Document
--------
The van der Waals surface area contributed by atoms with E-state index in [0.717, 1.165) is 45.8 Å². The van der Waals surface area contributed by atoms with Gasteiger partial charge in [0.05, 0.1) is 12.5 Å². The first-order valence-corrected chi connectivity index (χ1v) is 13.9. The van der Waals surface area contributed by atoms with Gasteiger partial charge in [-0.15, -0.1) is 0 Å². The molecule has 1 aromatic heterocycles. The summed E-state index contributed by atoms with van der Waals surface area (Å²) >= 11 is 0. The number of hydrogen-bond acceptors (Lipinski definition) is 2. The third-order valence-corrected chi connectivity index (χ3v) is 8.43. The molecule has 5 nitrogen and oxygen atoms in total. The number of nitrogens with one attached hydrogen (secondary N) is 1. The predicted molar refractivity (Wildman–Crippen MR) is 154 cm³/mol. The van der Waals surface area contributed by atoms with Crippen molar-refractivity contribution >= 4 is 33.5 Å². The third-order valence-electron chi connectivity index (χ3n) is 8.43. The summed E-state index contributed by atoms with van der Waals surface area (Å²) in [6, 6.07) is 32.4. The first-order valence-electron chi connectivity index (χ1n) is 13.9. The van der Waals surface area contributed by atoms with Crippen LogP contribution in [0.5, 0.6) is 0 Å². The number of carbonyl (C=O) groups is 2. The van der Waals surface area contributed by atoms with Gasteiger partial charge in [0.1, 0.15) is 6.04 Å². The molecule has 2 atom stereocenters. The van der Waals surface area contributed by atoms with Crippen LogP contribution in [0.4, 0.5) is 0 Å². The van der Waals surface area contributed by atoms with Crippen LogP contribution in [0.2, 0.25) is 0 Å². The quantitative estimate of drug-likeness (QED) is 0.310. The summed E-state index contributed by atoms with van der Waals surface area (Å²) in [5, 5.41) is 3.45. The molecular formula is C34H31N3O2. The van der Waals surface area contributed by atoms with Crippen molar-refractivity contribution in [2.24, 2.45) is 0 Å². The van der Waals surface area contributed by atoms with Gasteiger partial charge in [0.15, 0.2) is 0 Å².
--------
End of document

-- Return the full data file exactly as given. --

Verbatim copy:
The van der Waals surface area contributed by atoms with E-state index in [0.717, 1.165) is 45.8 Å². The van der Waals surface area contributed by atoms with Gasteiger partial charge in [0.05, 0.1) is 12.5 Å². The first-order valence-corrected chi connectivity index (χ1v) is 13.9. The van der Waals surface area contributed by atoms with Gasteiger partial charge in [-0.15, -0.1) is 0 Å². The molecule has 1 aromatic heterocycles. The summed E-state index contributed by atoms with van der Waals surface area (Å²) >= 11 is 0. The number of hydrogen-bond acceptors (Lipinski definition) is 2. The third-order valence-corrected chi connectivity index (χ3v) is 8.43. The molecule has 5 nitrogen and oxygen atoms in total. The number of nitrogens with one attached hydrogen (secondary N) is 1. The predicted molar refractivity (Wildman–Crippen MR) is 154 cm³/mol. The van der Waals surface area contributed by atoms with Crippen molar-refractivity contribution >= 4 is 33.5 Å². The third-order valence-electron chi connectivity index (χ3n) is 8.43. The summed E-state index contributed by atoms with van der Waals surface area (Å²) in [6, 6.07) is 32.4. The first-order valence-electron chi connectivity index (χ1n) is 13.9. The van der Waals surface area contributed by atoms with Crippen LogP contribution in [0.5, 0.6) is 0 Å². The number of carbonyl (C=O) groups is 2. The van der Waals surface area contributed by atoms with Gasteiger partial charge in [0.1, 0.15) is 6.04 Å². The molecule has 2 atom stereocenters. The van der Waals surface area contributed by atoms with Crippen LogP contribution in [0.4, 0.5) is 0 Å². The van der Waals surface area contributed by atoms with Crippen LogP contribution in [0.2, 0.25) is 0 Å². The quantitative estimate of drug-likeness (QED) is 0.310. The summed E-state index contributed by atoms with van der Waals surface area (Å²) in [5, 5.41) is 3.45. The molecular formula is C34H31N3O2. The van der Waals surface area contributed by atoms with Crippen molar-refractivity contribution in [2.24, 2.45) is 0 Å². The van der Waals surface area contributed by atoms with Gasteiger partial charge in [0.15, 0.2) is 0 Å².